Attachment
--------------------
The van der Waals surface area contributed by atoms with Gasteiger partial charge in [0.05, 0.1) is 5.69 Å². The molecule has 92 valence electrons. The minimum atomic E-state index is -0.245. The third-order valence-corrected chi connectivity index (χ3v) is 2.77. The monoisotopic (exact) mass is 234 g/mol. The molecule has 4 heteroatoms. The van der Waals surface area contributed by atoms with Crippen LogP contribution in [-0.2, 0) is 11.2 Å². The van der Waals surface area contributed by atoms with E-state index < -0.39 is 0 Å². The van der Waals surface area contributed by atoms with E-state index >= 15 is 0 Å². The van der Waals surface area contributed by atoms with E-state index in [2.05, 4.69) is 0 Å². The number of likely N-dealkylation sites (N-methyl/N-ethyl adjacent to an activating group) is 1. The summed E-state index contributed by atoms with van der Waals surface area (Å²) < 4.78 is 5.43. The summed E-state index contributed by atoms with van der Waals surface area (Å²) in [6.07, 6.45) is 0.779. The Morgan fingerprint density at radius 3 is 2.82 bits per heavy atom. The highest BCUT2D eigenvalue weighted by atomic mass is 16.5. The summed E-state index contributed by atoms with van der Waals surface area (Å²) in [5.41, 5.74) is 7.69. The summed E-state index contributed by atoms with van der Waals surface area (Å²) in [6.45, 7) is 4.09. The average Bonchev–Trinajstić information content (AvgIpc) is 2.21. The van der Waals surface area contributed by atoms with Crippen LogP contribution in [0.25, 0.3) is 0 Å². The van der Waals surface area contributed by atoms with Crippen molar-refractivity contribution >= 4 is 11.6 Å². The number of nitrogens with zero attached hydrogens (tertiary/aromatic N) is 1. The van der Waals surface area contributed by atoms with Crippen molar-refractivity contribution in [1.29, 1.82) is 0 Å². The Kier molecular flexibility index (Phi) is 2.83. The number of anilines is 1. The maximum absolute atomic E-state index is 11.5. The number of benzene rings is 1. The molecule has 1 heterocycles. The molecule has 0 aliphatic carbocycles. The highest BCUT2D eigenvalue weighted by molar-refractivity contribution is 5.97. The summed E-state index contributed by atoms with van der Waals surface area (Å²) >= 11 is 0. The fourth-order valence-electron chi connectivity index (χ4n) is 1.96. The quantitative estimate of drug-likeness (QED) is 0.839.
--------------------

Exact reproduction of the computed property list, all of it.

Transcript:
The van der Waals surface area contributed by atoms with Gasteiger partial charge in [0.05, 0.1) is 5.69 Å². The molecule has 92 valence electrons. The minimum atomic E-state index is -0.245. The third-order valence-corrected chi connectivity index (χ3v) is 2.77. The monoisotopic (exact) mass is 234 g/mol. The molecule has 4 heteroatoms. The van der Waals surface area contributed by atoms with Crippen LogP contribution in [-0.2, 0) is 11.2 Å². The van der Waals surface area contributed by atoms with E-state index < -0.39 is 0 Å². The van der Waals surface area contributed by atoms with E-state index >= 15 is 0 Å². The van der Waals surface area contributed by atoms with E-state index in [2.05, 4.69) is 0 Å². The number of likely N-dealkylation sites (N-methyl/N-ethyl adjacent to an activating group) is 1. The summed E-state index contributed by atoms with van der Waals surface area (Å²) < 4.78 is 5.43. The summed E-state index contributed by atoms with van der Waals surface area (Å²) in [6.07, 6.45) is 0.779. The Morgan fingerprint density at radius 3 is 2.82 bits per heavy atom. The highest BCUT2D eigenvalue weighted by atomic mass is 16.5. The summed E-state index contributed by atoms with van der Waals surface area (Å²) in [5.41, 5.74) is 7.69. The summed E-state index contributed by atoms with van der Waals surface area (Å²) in [6.45, 7) is 4.09. The average Bonchev–Trinajstić information content (AvgIpc) is 2.21. The van der Waals surface area contributed by atoms with Crippen LogP contribution in [0.25, 0.3) is 0 Å². The van der Waals surface area contributed by atoms with Crippen molar-refractivity contribution >= 4 is 11.6 Å². The number of nitrogens with zero attached hydrogens (tertiary/aromatic N) is 1. The van der Waals surface area contributed by atoms with Crippen molar-refractivity contribution in [1.29, 1.82) is 0 Å². The Kier molecular flexibility index (Phi) is 2.83. The number of anilines is 1. The maximum absolute atomic E-state index is 11.5. The number of benzene rings is 1. The molecule has 1 heterocycles. The molecule has 0 aliphatic carbocycles. The highest BCUT2D eigenvalue weighted by molar-refractivity contribution is 5.97. The summed E-state index contributed by atoms with van der Waals surface area (Å²) >= 11 is 0. The fourth-order valence-electron chi connectivity index (χ4n) is 1.96. The quantitative estimate of drug-likeness (QED) is 0.839.